Senescence in adipose-derived stem cells and its implications in nerve regeneration.

Contact: Meng Zhao
eic@nrren.org
86-138-049-98773
Neural Regeneration Research

Public Release: 31-Jul-2014
Science Translational Medicine
Brain tumor cells found in blood may have two uses

Adults with an aggressive brain cancer have tumor cells not only in their brain but also circulating in their blood, a new study reports, and these circulating cells could eventually be used to better monitor the progression of this brain disease. Glioblastoma multiforme, or GBM, is the most common and aggressive brain tumor found in adults.

Contact: Natasha Pinol
scipak@aaas.org
202-326-6440
American Association for the Advancement of Science

Public Release: 31-Jul-2014
PLoS ONE
Deep-sea octopus broods eggs for over four years -- longer than any known animal

Researchers at the Monterey Bay Aquarium Research Institute (MBARI) have observed a deep-sea octopus brooding its eggs for four and one half years—longer than any other known animal. Throughout this time, the female kept the eggs clean and guarded them from predators. This amazing feat represents an evolutionary balancing act between the benefits to the young octopuses of having plenty of time to develop within their eggs, and their mother's ability to survive for years with little or no food.

David and Lucile Packard Foundation

Contact: Meilina Dalit
mdalit@mbari.org
831-775-1716
Monterey Bay Aquarium Research Institute

Public Release: 30-Jul-2014
Neural Regeneration Research
Facilitating transparency in spinal cord injury studies using recognized information standards

Facilitating transparency in spinal cord injury studies using recognized information standards.

Contact: Meng Zhao
eic@nrren.org
86-138-049-98773
Neural Regeneration Research

Public Release: 30-Jul-2014
Neural Regeneration Research
Implanting 125I seeds into rat DRG for neuropathic pain: only neuronal microdamage occurs

Implanting 125I seeds into rat DRG for neuropathic pain: only neuronal microdamage occurs.

Contact: Meng Zhao
eic@nrren.org
86-138-049-98773
Neural Regeneration Research

Public Release: 30-Jul-2014
Neural Regeneration Research
Differential gene expression in proximal and distal nerve segments after sciatic nerve injury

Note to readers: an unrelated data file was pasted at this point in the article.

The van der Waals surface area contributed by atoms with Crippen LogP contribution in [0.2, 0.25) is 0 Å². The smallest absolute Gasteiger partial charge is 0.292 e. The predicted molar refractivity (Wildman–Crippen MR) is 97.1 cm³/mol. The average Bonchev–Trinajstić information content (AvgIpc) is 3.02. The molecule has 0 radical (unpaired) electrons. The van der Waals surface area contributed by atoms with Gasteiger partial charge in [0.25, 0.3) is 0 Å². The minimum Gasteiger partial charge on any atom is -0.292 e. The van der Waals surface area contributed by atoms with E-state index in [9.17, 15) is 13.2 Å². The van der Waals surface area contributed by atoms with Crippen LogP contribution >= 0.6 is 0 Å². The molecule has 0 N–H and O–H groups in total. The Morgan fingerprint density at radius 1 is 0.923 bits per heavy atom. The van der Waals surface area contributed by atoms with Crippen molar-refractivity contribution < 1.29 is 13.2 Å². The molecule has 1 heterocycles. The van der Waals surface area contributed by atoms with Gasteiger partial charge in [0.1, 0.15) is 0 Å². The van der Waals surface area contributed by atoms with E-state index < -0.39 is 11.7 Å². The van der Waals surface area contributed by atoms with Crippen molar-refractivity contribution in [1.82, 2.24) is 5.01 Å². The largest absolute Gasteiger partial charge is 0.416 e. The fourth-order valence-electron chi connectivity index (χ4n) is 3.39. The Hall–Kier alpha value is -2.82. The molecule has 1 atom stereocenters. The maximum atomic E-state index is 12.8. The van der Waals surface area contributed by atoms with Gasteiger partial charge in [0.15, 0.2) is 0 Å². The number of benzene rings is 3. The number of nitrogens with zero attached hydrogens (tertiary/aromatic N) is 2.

Differential gene expression in proximal and distal nerve segments after sciatic nerve injury.

Contact: Meng Zhao
eic@nrren.org
86-138-049-98773
Neural Regeneration Research

Public Release: 30-Jul-2014
Nature Communications
Yan organic zeolite advance highlighted in Nature Communications

In a landmark paper -- "Designed Synthesis of Large-Pore Crystalline Polyimide Covalent Organic Frameworks” -- published in the July 23 edition of the international scientific journal Nature Communications, Yan describes a new approach to creating organic zeolites.

Contact: Donna O'Brien
dobrien@udel.edu
University of Delaware

Public Release: 29-Jul-2014
Neural Regeneration Research
Prolonged electrical stimulation causes no damage to sacral nerve roots in rabbits

Prolonged electrical stimulation causes no damage to sacral nerve roots in rabbits.

Contact: Meng Zhao
eic@nrren.org
86-138-049-98773
Neural Regeneration Research

Public Release: 29-Jul-2014
Neural Regeneration Research
How does microRNA-124 promote the neuronal differentiation of BMSCs?

How does microRNA-124 promote the neuronal differentiation of BMSCs?

Contact: Meng Zhao
eic@nrren.org
86-138-049-98773
Neural Regeneration Research

Public Release: 29-Jul-2014
Proceedings of the National Academy of Sciences
Impacts of Deepwater Horizon spill on coral communities

A study of previously unknown coral communities in the Gulf of Mexico finds additional impacts of the 2010 Deepwater Horizon oil spill. Because the full impact of the spill on the Gulf of Mexico is still unknown, Charles R. Fisher and colleagues documented five previously unknown coral communities off the coast of Louisiana, up to 22 km from the site of the spill, at depths up to 1,950 m.

Contact: PNAS News Office
PNASnews@nas.edu
202-334-1310
Proceedings of the National Academy of Sciences

Public Release: 29-Jul-2014
Proceedings of the National Academy of Sciences
Facial features and first impressions

A study finds that objective physical features, such as the shape of a person’s jaw, mouth, eyes, or cheekbones, can contribute to the social judgments people form when viewing the person’s face. First impressions of social traits, such as trustworthiness, dominance, and attractiveness, can be formed in as little as 100 milliseconds.

Contact: PNAS News Office
PNASnews@nas.edu
202-334-1310
Proceedings of the National Academy of Sciences

Public Release: 29-Jul-2014
Proceedings of the National Academy of Sciences
Parsing the social transmission of fear

A study reveals how specific fears may be passed down from mother to child in early infancy. Researchers have long pondered the apparent inheritance of emotional trauma, but the underpinnings of this phenomenon remain elusive.

Contact: PNAS News Office
PNASnews@nas.edu
202-334-1310
Proceedings of the National Academy of Sciences

Public Release: 29-Jul-2014
Proceedings of the National Academy of Sciences
Rising atmospheric water vapor levels and global warming

Rising water vapor levels in the upper troposphere are likely the result of anthropogenic greenhouse gas emissions and could magnify the warming effects of the emissions, according to a study. Greenhouse gases raise temperatures by trapping the Earth’s radiant heat inside the atmosphere, and warming in turn increases the accumulation of atmospheric water vapor, the most abundant greenhouse gas.

Contact: PNAS News Office
PNASnews@nas.edu
202-334-1310
Proceedings of the National Academy of Sciences

Showing releases 251-275 out of 722 releases.
    Click to go to page: [ 1 | 2 | 3 | 4 | 5 | 6 | 7 | 8 | 9 | 10 | 11 | 12 | 13 | 14 | 15 | 16 | 17 | 18 | 19 | 20 | 21 | 22 | 23 | 24 | 25 | 26 | 27 | 28 | 29 ]